On Saturday 2 April, at about 15:30 CEST, John Paul II spoke his final words, “Let me go to the house of the Father,” to his aides in his native Polish and fell into a coma about four hours later. He died in his private apartment, at 21:37 CEST (19:37 UTC), 46 days short of his 85th birthday. The mass of the vigil of the Second Sunday of Easter, that is, Divine Mercy Sunday … had just been celebrated at his bedside. (source)
Archive for the ‘divine mercy’ Category
Posted by james0235 on April 2, 2008
Posted by james0235 on March 31, 2008
This year due to a quirk in the Liturgical Calendar caused by the early date of Easter we have been blessed with back to back Pro-Life Feasts – Divine Mercy Sunday and the Feast of the Annunciation – on March 30th and 31st, respectively.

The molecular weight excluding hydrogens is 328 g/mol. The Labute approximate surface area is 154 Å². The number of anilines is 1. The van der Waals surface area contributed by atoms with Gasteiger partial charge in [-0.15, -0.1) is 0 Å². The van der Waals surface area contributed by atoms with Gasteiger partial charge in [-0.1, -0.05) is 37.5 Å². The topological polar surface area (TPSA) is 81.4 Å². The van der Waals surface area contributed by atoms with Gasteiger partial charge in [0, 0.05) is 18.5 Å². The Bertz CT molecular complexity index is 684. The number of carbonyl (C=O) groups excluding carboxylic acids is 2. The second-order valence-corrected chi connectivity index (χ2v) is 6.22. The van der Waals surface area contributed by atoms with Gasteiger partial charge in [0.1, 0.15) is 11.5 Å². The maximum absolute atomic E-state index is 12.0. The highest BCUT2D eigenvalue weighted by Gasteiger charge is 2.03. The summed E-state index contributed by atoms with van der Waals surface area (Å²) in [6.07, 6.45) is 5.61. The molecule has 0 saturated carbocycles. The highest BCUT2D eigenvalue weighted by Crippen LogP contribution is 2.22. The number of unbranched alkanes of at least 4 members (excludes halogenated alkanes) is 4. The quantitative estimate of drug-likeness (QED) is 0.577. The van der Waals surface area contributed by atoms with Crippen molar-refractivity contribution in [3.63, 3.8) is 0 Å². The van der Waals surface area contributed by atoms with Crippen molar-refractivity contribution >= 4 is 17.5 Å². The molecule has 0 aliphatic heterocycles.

The 2nd Sunday of Easter, celebrated yesterday, was renamed the Feast of Divine Mercy by Pope John Paul II in the year 2000 during the canonization of Sr. Faustina, the apostle of Divine Mercy. Even before receiving its new name the 2nd Sunday of Easter already focused on the Mercy of God.
The Gospel Reading of the day shows us the institution of the Sacrament of Penance:
On the evening of that first day of the week,
when the doors were locked, where the disciples were,
for fear of the Jews,
Jesus came and stood in their midst
and said to them, “Peace be with you.”
When he had said this, he showed them his hands and his side.
The disciples rejoiced when they saw the Lord.
Jesus said to them again, “Peace be with you.
As the Father has sent me, so I send you.”
And when he had said this, he breathed on them and said to them,
“Receive the Holy Spirit.